Commercial radio towers are available from Rohn (309) 697-4400; serious rigging and guying hardware is available from Carpenter Rigging in San Francisco (phone 800-40-SLING), Feeney Wire Rope & Rigging in Oakland, and McMaster in Los Angeles.
Wood is easy to work with and burns relatively cleanly, which is a great inducement for its frequent use at Burning Man.
The Burning Man itself was originally designed and built by Larry Harvey and Jerry James for the first Burn on Baker Beach in San Francisco in 1986. Dan Miller, Chris Campbell, Dale Scott, and Dave Carr later became responsible for the Man building, and have made design refinements over the years.
The basic conventions of carpentry and architecture should be used to build anything out of wood, keeping in mind that you will not have a concrete foundation for anchorage against wind forces. As with tents, liberal use of long steel stakes and screw anchors is advised. Plywood gussets, attached with construction adhesive and nails or screws, work well to brace wood lumber frames. Screws are not my favorite joining method for anything critically structural; nails are less brittle when shearing forces are applied. Double-headed "duplex" nails are easy to drive and remove. However, most of the Burning Man elements are joined with screws.
The unusual, enigmatic, and elegant nature of the Burning Man design attracted the attention of Fine Woodworking Magazine a couple of years ago, in an article about Chris Campbell. Structurally, the Man has a bolted, heavy lumber frame, 2x and 1x bones and tendons and jigsaw-cut elliptical plywood skin elements. The very open framework allows the wind to permeate and puts less stress on the structure and guylines.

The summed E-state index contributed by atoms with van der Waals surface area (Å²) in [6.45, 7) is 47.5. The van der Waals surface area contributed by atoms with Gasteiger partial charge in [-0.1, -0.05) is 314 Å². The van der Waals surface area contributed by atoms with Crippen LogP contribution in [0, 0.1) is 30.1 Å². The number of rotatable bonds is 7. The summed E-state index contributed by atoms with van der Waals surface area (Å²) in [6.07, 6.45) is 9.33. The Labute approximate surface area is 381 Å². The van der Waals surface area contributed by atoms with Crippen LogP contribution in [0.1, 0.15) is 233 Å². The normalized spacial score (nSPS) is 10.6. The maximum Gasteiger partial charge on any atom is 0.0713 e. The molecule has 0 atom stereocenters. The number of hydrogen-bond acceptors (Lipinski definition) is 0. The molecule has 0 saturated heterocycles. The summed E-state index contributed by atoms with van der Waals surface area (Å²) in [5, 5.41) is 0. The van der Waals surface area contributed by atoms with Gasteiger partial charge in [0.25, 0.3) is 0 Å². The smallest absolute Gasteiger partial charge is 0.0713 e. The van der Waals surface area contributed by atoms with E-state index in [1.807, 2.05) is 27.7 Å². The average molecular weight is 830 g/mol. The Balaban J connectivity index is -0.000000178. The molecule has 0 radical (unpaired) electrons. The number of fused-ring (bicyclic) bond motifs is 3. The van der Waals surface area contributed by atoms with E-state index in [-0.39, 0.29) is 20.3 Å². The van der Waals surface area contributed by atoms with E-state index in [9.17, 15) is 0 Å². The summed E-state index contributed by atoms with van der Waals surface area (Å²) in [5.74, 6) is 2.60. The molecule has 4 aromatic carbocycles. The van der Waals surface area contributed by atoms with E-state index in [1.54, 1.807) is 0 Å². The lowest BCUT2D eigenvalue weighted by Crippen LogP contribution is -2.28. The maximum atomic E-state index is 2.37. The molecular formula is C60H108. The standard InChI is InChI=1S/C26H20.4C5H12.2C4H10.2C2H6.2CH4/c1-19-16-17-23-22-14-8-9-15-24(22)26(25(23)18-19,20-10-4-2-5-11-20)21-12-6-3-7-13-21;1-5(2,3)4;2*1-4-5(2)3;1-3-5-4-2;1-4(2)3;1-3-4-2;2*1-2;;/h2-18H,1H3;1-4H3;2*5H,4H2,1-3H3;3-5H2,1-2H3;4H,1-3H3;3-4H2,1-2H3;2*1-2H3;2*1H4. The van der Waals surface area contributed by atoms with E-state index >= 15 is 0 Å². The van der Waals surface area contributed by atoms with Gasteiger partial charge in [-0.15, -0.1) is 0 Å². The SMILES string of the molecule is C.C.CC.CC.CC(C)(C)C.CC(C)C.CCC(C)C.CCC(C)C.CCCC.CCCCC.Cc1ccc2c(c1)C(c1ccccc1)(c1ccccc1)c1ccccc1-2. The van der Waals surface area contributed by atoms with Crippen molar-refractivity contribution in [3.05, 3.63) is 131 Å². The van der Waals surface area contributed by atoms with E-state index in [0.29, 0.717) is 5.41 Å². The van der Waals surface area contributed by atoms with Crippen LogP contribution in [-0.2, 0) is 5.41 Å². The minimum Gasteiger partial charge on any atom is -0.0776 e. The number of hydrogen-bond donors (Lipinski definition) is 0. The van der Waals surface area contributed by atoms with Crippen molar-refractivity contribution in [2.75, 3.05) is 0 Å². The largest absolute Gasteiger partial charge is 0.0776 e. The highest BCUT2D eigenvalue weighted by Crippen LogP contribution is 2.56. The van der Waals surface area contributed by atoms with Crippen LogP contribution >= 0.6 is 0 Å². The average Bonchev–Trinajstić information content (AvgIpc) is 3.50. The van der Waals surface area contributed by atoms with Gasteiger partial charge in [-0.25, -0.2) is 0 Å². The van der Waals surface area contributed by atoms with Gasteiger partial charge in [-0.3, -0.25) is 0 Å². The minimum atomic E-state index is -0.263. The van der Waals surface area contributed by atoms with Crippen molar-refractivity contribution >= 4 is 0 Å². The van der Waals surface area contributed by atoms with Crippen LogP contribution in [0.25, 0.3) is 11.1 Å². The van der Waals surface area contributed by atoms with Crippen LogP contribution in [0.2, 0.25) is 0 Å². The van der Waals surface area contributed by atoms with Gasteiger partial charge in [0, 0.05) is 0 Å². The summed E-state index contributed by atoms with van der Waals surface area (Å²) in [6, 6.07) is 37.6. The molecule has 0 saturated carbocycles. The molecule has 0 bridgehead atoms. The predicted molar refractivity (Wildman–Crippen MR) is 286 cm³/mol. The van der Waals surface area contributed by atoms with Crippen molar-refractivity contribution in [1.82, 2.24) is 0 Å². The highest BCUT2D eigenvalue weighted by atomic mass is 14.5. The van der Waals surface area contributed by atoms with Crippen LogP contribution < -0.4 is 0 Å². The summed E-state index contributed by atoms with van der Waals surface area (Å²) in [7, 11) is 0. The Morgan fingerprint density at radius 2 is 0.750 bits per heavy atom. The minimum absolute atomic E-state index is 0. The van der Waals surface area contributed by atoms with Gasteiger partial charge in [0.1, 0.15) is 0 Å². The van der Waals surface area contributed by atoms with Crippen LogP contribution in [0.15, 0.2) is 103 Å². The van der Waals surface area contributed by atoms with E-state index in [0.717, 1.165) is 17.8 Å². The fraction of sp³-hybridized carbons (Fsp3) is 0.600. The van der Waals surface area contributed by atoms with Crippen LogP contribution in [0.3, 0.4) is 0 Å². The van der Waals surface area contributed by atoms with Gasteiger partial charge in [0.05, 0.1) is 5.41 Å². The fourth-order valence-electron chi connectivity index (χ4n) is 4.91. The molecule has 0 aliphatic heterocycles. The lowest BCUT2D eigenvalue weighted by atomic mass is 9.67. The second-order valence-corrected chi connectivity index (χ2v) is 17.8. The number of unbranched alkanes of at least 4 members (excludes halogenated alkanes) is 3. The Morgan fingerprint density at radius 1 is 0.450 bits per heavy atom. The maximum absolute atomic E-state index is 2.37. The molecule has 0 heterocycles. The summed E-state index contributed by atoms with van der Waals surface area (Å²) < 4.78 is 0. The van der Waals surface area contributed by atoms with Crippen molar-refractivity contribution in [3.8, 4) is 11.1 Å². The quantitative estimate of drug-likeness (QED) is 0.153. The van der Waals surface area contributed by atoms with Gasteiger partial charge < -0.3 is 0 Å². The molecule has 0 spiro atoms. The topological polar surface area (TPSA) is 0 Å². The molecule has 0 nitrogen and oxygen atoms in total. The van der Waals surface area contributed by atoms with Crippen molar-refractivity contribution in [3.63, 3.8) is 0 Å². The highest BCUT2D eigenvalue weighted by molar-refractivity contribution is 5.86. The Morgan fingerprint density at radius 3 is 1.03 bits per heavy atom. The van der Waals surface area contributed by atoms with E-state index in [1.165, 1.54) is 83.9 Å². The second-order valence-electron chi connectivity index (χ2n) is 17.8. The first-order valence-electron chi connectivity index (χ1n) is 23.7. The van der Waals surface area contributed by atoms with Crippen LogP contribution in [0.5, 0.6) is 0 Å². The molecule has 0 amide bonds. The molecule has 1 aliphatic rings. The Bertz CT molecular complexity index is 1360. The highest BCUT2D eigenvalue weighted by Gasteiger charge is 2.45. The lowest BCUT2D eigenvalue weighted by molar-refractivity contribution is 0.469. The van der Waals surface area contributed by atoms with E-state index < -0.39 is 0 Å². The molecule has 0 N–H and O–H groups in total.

The original Man was eight feet tall, but the height has been 40 feet since 1989. The Man was built in Gerlach for the first time in 2001, by many of the same guild of carpenters who have built it for a number of years. Custom steel fittings for bracing and seating the Man were fabricated by DPW's metal shop crew. The pedestal is built by a DPW carpentry crew. Steel cables attached to the shoulders and to screw-in anchors at the ground level are used as guy lines.
Until this year, the Man was hinged at the feet, and was raised and lowered using heavy rope and a large crew of people called up from all around the camp. Steel A-frames were used to gain mechanical advantage while the Man was at a shallow angle to the ground during raising and lowering. The Man was raised and lowered a number of times to attach paraffin-soaked burlap, neon tubing, pyrotechnics, and wiring for the lighting and pyro.
Through the year 1995, the Man was stood on the ground. The Man was placed on a 10-foot-high wood pedestal in 1996, which was increased in height to about 14 feet in 2000. In 2001 the pedestal was about 30 feet tall. The Man was placed by the rigging crew using a crane, and was fixed in place rather than hinged at the base. The burlap was tied on while the Man was on the ground, and neon and pyro were attached in the air using snorkel-lifts. Over the years, the Man has been raised to a greater height to allow greater visibility during both the duration of the event and the burn. This has coincided with the increasing size and population of Black Rock City, and the increasing size of theme camp structures and other art installations.